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Motion Design Business Practices
by Shel Perkins

Work on film and television projects tends to be organized into the standard production/post-production pipeline, which is to say that the work tends to be sequential and compartmentalized. Companies providing post-production services such as motion design and VFX usually negotiate their portion of the project on the basis of a fixed-fee contract plus a short list of extra items that will be billed separately if the client later decides to include them (such as extra seconds added to the duration of a shot). All services are provided on a work-for-hire basis. The standard legal language used in these contracts addresses issues related to the use of union labor and the obligations of signatories (for example, there are union requirements and restrictions for the content of title sequences and end credits).

A useful reference for entertainment contract language is available to members of the Association of Independent Commercial Producers (AICP). As the name of the organization indicates, most AICP members are involved to some extent in making commercials for ad agencies. They work in both the live and digital production environments, and the board of directors includes professionals from leading companies such as Digital Domain and Brand New School. The “Doing Business” section of has a variety of reference documents available to members, including a standard commercial production agreement, a digital commercial production contract and new media licensing agreements.

A different set of business expectations is found in graphic and interactive design firms. In general, design firms are accustomed to a more exploratory and iterative process, and prefer to be involved right from the inception of a project. That is to say that design firms tend to take an approach that is more holistic and the workflow is usually not organized into a tight production/post-production pipeline.

Many of today’s top motion designers began their careers in print, and then gradually shifted from static to kinetic projects. This involved mastering the essential film skills of movement, sequence and narrative, as well as becoming power users of editing software.

In the design community, most contracts are in the form of fixed-fee proposals. If a client later makes substantial changes, those modifications are documented with one or more change orders. A sample set of terms and conditions for design proposals is available at The AIGA “Standard Form of Agreement for Design Services” reflects current usage of trade within the design profession. It has a modular structure. The first two modules, General Terms and Conditions and Schedule A: Intellectual Property Provisions are intended for use on all projects. An additional three modules are provided as supplements to be added to the agreement only as needed for print projects, interactive assignments or environmental/3-D projects.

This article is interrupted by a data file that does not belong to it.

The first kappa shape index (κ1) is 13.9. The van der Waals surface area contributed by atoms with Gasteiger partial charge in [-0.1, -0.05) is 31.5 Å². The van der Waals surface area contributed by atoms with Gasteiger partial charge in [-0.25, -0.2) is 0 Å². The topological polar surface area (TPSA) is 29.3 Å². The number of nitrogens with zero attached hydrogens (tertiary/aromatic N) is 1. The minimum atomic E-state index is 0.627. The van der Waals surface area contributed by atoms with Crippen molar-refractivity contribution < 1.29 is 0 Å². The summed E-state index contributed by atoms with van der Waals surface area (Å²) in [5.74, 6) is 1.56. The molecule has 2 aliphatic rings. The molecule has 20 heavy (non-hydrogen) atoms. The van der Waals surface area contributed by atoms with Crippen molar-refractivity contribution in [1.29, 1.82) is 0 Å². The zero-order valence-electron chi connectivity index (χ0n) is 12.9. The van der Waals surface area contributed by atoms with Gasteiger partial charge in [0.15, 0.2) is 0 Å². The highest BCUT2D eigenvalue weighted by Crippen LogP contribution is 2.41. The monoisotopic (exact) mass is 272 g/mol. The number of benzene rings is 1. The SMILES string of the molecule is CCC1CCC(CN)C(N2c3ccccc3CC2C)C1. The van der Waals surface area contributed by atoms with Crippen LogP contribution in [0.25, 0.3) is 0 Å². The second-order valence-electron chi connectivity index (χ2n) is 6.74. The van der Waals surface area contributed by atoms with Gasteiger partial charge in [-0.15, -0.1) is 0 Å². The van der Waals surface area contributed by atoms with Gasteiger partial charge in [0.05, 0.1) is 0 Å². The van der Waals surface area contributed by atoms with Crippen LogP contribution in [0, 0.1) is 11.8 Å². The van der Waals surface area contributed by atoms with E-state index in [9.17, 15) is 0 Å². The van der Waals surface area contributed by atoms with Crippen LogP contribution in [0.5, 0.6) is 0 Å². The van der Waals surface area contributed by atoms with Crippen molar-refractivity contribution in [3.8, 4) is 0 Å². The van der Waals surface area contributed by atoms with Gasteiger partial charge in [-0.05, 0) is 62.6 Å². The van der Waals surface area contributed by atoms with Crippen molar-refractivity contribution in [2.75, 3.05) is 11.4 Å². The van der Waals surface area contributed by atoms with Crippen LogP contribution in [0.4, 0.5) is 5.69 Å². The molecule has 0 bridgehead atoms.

This AIGA system is now being updated to accommodate motion design. The existing intellectual property provisions are being expanded to include a work-for-hire option. Previously, the underlying expectation was that projects would not be work for hire. Going forward, that will still be the case for projects unrelated to motion design. For most traditional deliverables, it will remain standard practice for the creative company to be recognized as the copyright holder. Necessary rights are then licensed or assigned (transferred) to the client when full payment for the project has been received.

Lastly, a brand new supplement is being created with some additional provisions that are specific to motion design deliverables, such as a warranty of compliance with the client’s technical requirements and applicable industry standards. This new supplement has two important underlying assumptions: that most AIGA members are not in a union; and they are not involved in projects that require live action or shooting on location.

So, if you’re a motion designer negotiating a project, which business practices should you follow? The variety of players and business relationships in the field today means that there is currently no single approach that will match all situations. Here’s a diagram to help you sort out the differences we've been discussing and find the contract terms most appropriate to your own particular circumstances.

Keep in mind this is only a snapshot at this point in time, when the field of motion design is still quite fragmented. A certain amount of confusion and inconsistency is unavoidable in the near term. In the long run, however, motion design will continue to mature as a professional service and that evolution will involve the development of shared business practices. CA Perkins
Shel Perkins ( is a graphic designer, management consultant and educator. The revised and expanded second edition of his book Talent Is Not Enough: Business Secrets For Designers is published by New Riders.